Andrea Gabor writes here about the dark money campaign to persuade voters in Massachusetts to lift the cap on charter schools last November. The dark money came pouring in, but suffered a crushing defeat when voters weighed in. Andrea worked closely with Peggy Wiesenberg, a Massachusetts attorney and parent of three public-school graduates. Peggy wrote to tell me that KIPP is planning to open two new charters in Lynn, Massachusetts, despite the fact that the people of Lynn don’t want more charter schools. Governor Baker, a Republican, has added two new charter supporters to the state Board of Elementary and Secondary Education; one is a board member of KIPP, the other is a Harvard scholar funded by the Walton Family Foundation:

KIPP plans to expand in Massachusetts by adding two schools in Lynn per a pending request to increase enrollment by 1,014 seats (up from 1,586 in Lynn). The Mass. Board of Elementary and Secondary Education will take up that request in Feb 2018.
See”Charter Amendment Requests Pending BESE Action (Grades, or Maximum Enrollment, or Change to Charter Region)” http://www.doe.mass.edu/news/news.aspx?id=24563

One of the two new BESE members appointed by Gov Baker is on the Board of Trustees of KIPP MA; the other Martin West whose scholarly work has been funded by the Walton Family Foundation.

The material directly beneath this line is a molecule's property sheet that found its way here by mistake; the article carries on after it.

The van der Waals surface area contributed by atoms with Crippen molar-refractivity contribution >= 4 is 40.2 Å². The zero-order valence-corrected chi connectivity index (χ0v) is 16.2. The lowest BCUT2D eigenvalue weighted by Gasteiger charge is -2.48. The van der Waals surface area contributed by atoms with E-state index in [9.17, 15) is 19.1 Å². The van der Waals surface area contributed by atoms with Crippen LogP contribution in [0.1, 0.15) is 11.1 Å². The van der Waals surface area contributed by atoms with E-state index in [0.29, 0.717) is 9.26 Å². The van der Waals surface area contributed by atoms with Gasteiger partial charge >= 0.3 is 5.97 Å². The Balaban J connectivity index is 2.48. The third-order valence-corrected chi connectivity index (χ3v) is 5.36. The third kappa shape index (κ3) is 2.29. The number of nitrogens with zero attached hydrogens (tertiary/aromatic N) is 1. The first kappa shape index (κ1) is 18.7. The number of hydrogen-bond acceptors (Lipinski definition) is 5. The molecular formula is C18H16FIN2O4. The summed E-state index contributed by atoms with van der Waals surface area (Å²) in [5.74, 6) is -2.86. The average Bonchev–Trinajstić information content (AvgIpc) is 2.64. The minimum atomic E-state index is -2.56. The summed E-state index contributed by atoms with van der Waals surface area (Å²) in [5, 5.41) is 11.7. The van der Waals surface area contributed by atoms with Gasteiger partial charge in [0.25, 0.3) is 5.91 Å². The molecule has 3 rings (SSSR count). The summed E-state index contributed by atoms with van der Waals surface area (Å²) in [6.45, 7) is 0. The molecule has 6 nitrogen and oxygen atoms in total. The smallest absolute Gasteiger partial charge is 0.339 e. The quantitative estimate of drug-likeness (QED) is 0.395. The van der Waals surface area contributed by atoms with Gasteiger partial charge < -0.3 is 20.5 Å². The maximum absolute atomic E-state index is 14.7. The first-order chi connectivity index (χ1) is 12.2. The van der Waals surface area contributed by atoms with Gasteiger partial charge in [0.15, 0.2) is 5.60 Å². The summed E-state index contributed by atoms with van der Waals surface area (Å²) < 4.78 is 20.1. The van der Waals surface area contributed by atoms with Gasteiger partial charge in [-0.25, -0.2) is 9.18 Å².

But, back to the new post by Andrea Gabor:

The New York-based Families for Excellent Schools added about a third of the $45 million spent to push charter schools. Pro-public education advocates spent nearly $16 million.

“Voters defeated Question 2 by a stunning 62-to-38 margin–an endorsement of Massachusetts public schools, which are rated number one in the nation. But not for lack of efforts by organizations like FESA, which allowed a slew of wealthy contributors to hide their identities and their sizeable contributions in support of the referendum. In some cases individuals contributed twice: Once through a ballot committee that was required, by law, to publish names of contributors, and a second substantially greater contribution, in some cases millions more, via FESA.

“At the top of the list of FESA’s secret donors were public officials in the Massachusetts government. Governor Charlie Baker was a leading proponent of Question 2 and backed efforts to impose charter schools in towns, like Brockton, where there was widespread local opposition.

“Normally, nonprofits organized under IRS Code 501(3), such as Families for Excellent Schools (FES), don’t have to reveal the names of donors so long as they are not engaging in political activity. And ordinarily, their affiliated social-welfare nonprofits, organized under IRS Code 501(c)(4), such as FESA, can have some political involvement in electoral politics and keep donors secret, so long as this is not their primary activity. However, if the organization is a vehicle for receiving contributions for a ballot campaign, then the voting public is entitled to know the names of each contributor and the amount donated before the election.”